Vernon employees and those looking for work can rest assured that a new immigration pilot program coming to town isn’t taking away local jobs.
The Rural and Northern Immigration pilot project begins Feb. 1 in Vernon, which is one of only 11 Canadian cities taking part in the program. Community Futures North Okanagan (CFNO) is facilitating the program.
It allows local employers to post jobs that could help bring up to 100 skilled foreign workers to the North Okanagan every year until 2022 — bolstering the economy and helping employers overcome a looming skilled labour shortage that can’t be filled solely by residents.
These are skilled positions, such as those in health care, trades, high level manufacturing, engineers, technologists and IT sectors.
“The employers are telling us over and over again that they can’t fill these jobs,” said Leigha Horsfield, CFNO general manager. “We have to look at other options because domestically we can’t fill those positions.”
To underscore her point, she said by 2028 there will be 90,000 job vacancies in the Thompson-Okanagan.
While the program could process 300 applicants over the three-year period, Horsfield said that is the maximum and they may not see anywhere close to that many applications as Canada isn’t the only country struggling to find skilled workers.
The process won’t happen overnight because it starts first with foreign workers who are already here.
“Most of the people in the first round of the program are people that are already here, they are already working in some temporary fashion,” said Horsfield, who says other communities that have implemented the program say well over 50 of the applicants are coming from the community.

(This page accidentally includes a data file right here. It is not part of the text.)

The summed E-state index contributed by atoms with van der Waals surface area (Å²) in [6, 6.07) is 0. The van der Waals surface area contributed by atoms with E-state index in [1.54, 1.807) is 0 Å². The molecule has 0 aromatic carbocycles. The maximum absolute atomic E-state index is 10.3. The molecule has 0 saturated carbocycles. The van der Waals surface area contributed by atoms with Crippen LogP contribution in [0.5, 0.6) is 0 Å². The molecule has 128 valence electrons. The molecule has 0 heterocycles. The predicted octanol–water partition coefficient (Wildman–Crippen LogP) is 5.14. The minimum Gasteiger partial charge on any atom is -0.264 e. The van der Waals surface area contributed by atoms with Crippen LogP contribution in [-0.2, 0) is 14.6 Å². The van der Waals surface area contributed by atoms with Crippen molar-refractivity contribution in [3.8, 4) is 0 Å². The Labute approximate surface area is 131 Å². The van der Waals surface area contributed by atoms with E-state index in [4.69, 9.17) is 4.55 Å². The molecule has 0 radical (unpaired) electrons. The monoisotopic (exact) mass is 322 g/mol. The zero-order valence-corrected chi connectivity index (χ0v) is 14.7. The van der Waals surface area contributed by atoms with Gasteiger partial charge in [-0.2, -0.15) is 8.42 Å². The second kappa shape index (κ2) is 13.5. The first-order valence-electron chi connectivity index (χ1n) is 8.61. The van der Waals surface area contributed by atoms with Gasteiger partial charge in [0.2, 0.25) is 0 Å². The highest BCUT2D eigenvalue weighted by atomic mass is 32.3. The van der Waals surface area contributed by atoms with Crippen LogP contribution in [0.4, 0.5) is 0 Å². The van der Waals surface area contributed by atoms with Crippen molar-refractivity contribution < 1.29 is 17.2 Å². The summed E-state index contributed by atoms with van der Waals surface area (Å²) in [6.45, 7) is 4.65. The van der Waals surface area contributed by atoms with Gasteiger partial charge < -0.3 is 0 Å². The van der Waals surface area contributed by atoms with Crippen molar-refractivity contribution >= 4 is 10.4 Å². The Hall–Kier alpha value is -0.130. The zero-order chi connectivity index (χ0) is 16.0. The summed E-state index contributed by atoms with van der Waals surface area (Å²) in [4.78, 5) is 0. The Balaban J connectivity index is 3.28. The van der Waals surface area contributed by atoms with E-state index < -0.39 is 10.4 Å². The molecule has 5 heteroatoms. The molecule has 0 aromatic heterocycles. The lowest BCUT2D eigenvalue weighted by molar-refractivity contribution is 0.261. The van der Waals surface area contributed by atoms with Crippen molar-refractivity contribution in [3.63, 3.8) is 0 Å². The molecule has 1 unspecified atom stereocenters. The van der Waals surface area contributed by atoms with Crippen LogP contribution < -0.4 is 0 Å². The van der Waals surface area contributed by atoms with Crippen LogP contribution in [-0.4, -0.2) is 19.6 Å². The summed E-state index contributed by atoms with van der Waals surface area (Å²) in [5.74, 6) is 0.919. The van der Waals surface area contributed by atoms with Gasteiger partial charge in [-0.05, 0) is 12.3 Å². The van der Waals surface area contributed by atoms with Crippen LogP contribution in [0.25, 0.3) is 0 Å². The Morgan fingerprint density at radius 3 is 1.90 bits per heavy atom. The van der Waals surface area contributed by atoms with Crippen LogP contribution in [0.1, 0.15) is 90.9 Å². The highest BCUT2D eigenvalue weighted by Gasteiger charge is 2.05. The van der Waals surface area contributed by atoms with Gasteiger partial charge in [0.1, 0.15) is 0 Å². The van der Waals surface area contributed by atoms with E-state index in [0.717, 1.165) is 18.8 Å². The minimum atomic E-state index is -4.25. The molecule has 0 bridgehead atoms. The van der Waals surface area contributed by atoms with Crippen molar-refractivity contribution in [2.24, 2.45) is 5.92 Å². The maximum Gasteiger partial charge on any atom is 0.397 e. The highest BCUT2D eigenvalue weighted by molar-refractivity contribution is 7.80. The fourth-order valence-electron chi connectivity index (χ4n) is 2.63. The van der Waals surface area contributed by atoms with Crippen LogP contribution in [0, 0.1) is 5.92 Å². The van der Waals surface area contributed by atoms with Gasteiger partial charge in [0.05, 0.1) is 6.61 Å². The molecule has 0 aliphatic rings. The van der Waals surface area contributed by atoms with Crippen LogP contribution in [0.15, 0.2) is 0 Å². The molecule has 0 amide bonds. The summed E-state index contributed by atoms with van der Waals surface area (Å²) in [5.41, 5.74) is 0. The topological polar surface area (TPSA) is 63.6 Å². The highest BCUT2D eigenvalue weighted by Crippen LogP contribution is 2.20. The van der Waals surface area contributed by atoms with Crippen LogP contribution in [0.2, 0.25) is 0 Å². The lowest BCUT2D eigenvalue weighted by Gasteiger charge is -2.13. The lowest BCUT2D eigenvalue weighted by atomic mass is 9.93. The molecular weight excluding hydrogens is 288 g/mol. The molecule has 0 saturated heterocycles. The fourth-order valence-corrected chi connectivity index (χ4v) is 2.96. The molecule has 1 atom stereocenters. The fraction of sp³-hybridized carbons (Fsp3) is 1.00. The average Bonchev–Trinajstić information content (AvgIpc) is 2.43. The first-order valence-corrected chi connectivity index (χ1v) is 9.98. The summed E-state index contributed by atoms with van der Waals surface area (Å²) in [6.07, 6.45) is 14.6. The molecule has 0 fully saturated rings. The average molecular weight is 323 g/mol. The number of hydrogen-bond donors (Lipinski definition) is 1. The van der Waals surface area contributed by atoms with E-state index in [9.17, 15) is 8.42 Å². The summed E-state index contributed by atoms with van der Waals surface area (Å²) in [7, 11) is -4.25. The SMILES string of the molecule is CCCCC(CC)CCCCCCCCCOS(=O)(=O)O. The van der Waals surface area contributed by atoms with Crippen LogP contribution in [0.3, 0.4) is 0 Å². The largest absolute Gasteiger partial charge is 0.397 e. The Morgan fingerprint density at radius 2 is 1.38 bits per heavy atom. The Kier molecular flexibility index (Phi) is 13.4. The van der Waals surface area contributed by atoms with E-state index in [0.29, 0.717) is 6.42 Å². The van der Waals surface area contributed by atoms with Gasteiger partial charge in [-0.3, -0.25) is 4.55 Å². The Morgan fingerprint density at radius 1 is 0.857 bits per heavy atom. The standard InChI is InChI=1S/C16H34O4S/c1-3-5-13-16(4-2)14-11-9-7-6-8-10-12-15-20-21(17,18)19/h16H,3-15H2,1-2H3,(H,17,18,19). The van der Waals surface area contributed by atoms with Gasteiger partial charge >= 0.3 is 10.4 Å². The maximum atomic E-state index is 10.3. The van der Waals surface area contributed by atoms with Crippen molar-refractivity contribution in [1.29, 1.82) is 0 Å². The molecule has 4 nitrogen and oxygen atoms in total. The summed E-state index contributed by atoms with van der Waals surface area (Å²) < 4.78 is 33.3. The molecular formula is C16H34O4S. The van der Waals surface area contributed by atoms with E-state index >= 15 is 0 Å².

“We aren’t going to see all of sudden 30 people show up.”
On the employer end, hiring a foreign worker is the last resort.
“They have to demonstrate that they’ve tried to hire a Canadian,” said Horsfield, adding that the position must be posted locally.
“It is 100 times easier to hire domestically for these positions. This isn’t the easiest path.”
There is no wage subsidy for employers. The only incentive is a faster track for residency and obtaining skilled workers to fill a gap.
The existing housing shortage in the region has also been considered, which is why those that are already living here are ideal.
For employers hiring direct foreign workers, it is a long process that takes approximately five months.
“During that time they can source housing and support,” said Horsfield. “We want to set people up for success.”
There is also favouritism for those who already have a rental property here, if they’ve worked in the region, if they have a spouse or if they have a high level of English.
“The whole purpose of this whole thing is retention and keeping people in our economy,” she said.
While the goal is to support these skilled positions, it won’t benefit all.
“Based on our consultation with employers, this program is a start,” said Horsfield, noting the program won’t meet the needs for seasonal employers, as the positions have to be full time.
In fact, following Tuesday’s employer session, many do not qualify for this program but there are others that CFNO can assist them with.
“Some of them were frustrated because they don’t pay $20 an hour,” said Horsfield, adding that CFNO is a WorkBC office so is always helping employers and employees connect.
But the reality is that there is a major gap in the workforce locally.
“Only 48 per cent participate in the workforce,” said Horsfield.